After exploring Dubrovnik at length we decided we would take a day trip and check out a few vineyards we had been hearing so much about. Traveling with a family of wine drinkers, this was a welcomed suggestion. We hired a small coach to take the eleven of us to two vineyards and to visit the towns of Ston and Mali Ston.
First stop was the medieval town of Ston. Ston and Mali Ston are small towns that sit on the Peljesac peninsula about an hour and a half from Dubrovnik. The two towns are famous for their encompassing stone walls that were built to protect the cities. The walls are still very much intact and you are able to walk them. We, however, did not opt to stroll on top of the walls and just remained in the town centre. This might be part of the reason that Ston didn't leave a huge impression on me. It was nice, very nice, but after towns like Dubrovnik, Split, and Rovinj, this just wasn't quite the same. I think however that maybe a walk upon the walls might have increased my enthusiasm. However with 5 children in tow, we weighed the entrance price for the tickets, the high heat of the day, and the potential for child/parent meltdowns, and the team decision was to stay at ground level. Did we make a mistake?
Ston is also home to a large industry of salt production. It is said to be among the oldest salt producers in the Mediterranean. It is still harvested by the same method as nearly 4000 years ago. Seawater is left in pans to evaporate and then the remaining salt is shoveled into carts and brought to basins for production.
From Ston, we headed up to the vineyards. And when I say up, I mean up. If gaining altitude wasn't bad enough, we were doing it on the edge of a cliff that gave a crystal clear view of the Adriatic 100's of metres below. Before when I was discussing the driving in Dubrovnik and said it would get worse, this is exactly where things got worse. Sitting in the coach, you already feel very elevated but add to this the sheer drop off as you look down to the sea, combined with the absence of any guard rail protection what so ever, equals terrifying. The bus climbed up and up, on narrow often gravel roads, switchback after switchback. The real kicker came when the driver, who knew we were all nervous, decided to take the "back way" home as it would get us down quicker. This was ten times worse than the original way! Even the coolest cucumber in our group was very uncomfortable. So you can imagine the family members who have severe height phobias were having mild heart attacks. No joke, the adults were very grumpy. The kids, however, had their devices and didn't look up once. I wish I could have been them.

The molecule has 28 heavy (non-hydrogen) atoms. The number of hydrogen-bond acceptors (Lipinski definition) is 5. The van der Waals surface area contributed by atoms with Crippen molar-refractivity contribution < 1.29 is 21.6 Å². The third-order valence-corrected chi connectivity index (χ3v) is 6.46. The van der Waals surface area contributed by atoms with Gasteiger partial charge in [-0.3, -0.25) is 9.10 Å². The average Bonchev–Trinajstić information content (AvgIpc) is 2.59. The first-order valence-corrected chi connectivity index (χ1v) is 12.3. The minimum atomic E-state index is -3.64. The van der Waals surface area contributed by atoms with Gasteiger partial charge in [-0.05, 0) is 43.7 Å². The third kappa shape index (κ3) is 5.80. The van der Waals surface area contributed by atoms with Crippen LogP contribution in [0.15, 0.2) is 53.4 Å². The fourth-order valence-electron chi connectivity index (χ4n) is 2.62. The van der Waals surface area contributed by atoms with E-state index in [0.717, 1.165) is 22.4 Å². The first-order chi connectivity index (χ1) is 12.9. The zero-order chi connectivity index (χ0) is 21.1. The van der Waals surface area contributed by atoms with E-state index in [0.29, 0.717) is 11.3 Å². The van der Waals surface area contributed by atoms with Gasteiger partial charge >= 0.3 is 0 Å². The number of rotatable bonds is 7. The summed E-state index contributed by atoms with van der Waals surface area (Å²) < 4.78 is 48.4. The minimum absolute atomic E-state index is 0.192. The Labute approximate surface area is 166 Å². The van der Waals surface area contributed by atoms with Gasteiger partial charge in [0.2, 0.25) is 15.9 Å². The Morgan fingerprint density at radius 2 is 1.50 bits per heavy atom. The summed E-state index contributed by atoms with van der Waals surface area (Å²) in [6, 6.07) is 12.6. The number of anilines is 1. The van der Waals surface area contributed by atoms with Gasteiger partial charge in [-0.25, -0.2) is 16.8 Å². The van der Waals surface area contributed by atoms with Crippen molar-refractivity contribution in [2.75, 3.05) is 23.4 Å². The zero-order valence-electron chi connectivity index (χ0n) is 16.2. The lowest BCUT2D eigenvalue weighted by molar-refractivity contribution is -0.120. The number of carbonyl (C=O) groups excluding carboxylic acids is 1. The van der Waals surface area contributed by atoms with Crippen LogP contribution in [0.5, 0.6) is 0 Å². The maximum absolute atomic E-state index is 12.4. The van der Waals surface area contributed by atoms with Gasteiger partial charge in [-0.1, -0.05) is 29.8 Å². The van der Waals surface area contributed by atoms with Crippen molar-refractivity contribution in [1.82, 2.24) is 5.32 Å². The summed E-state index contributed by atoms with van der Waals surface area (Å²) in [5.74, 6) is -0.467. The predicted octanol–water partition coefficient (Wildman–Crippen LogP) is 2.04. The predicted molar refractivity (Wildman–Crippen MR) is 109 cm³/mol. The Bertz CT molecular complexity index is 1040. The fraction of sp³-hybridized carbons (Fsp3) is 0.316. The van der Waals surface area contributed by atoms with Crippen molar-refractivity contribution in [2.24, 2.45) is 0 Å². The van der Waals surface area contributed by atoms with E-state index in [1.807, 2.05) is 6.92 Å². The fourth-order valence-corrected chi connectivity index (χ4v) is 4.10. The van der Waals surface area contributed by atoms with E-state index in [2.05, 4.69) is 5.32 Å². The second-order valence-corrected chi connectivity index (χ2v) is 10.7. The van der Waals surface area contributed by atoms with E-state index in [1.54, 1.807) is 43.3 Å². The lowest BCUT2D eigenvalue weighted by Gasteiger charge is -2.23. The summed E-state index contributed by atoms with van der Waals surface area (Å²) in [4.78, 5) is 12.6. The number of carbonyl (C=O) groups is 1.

Thankfully, the drive was not for nothing. The vineyards we visited were fabulous with super nice people giving the tours. We stopped at two different wineries, Matsuko and Vina Vukas. Both were great. A wine tasting tour doesn't sound like a child's preference for the day but we were pleasantly surprised how much the kids did enjoy themselves. At each tasting there were wine glasses set out for everyone, adults trying the wine and the kids could help themselves to a pitcher of apple juice. The wine was paired with nice selections of cheeses, biscuits, and sweets. At every stop in Croatia, we noticed how friendly and open the locals were to kids. The vineyards were no exception. While the adults sipped their wine the children were allowed to freely roam the cellars or go outside and play. There was no stress at all bringing young ones with us. As I am not a wine drinker, I can't personally comment on the degustation, but all the members of our group said the wine was superb.
Even the kids enjoyed the Croatian cellars.
Once out of the cellar, we were allowed to walk through the rows of vines growing on the properties. Big bunches of hanging grapes were grown to perfection. Through our travels, I have come to realize that every wine country seems to have their own version of a hard liqueur derived from the grapes. In Croatia, it is called rakija. We saw big glass bottles of it fermenting on many balconies throughout our trip. I was told it is similar to a brandy, but I can't guarantee that.
We ended the day with a harrowing drive on the back roads, back down the mountain to Mali Ston. This is the little sister town to Ston. It is located on a pretty waterfront that is home to oyster and mussel farms. Here we stopped at a fantastic restaurant, Kapetanova Kuca, where we all took a sigh of relief to back on level ground. We ate a big family lunch, overlooking the small harbour. The food was delicious. Since oysters were the main draw, my oldest son made it his mission to see if they were all they were cracked up to be. Verdict-yes! We also tried a dessert we had never had before. Stonska Torta is a sort of "pasta" cake. Quite literally, a cinnamon type cake filled with cooked tube pasta. I can't say it was good or bad. It tasted exactly like you would think- cake with pasta in it. Try serving Stonska Torta at your next dinner party and watch people's reaction ;-)
Our route through Croatia.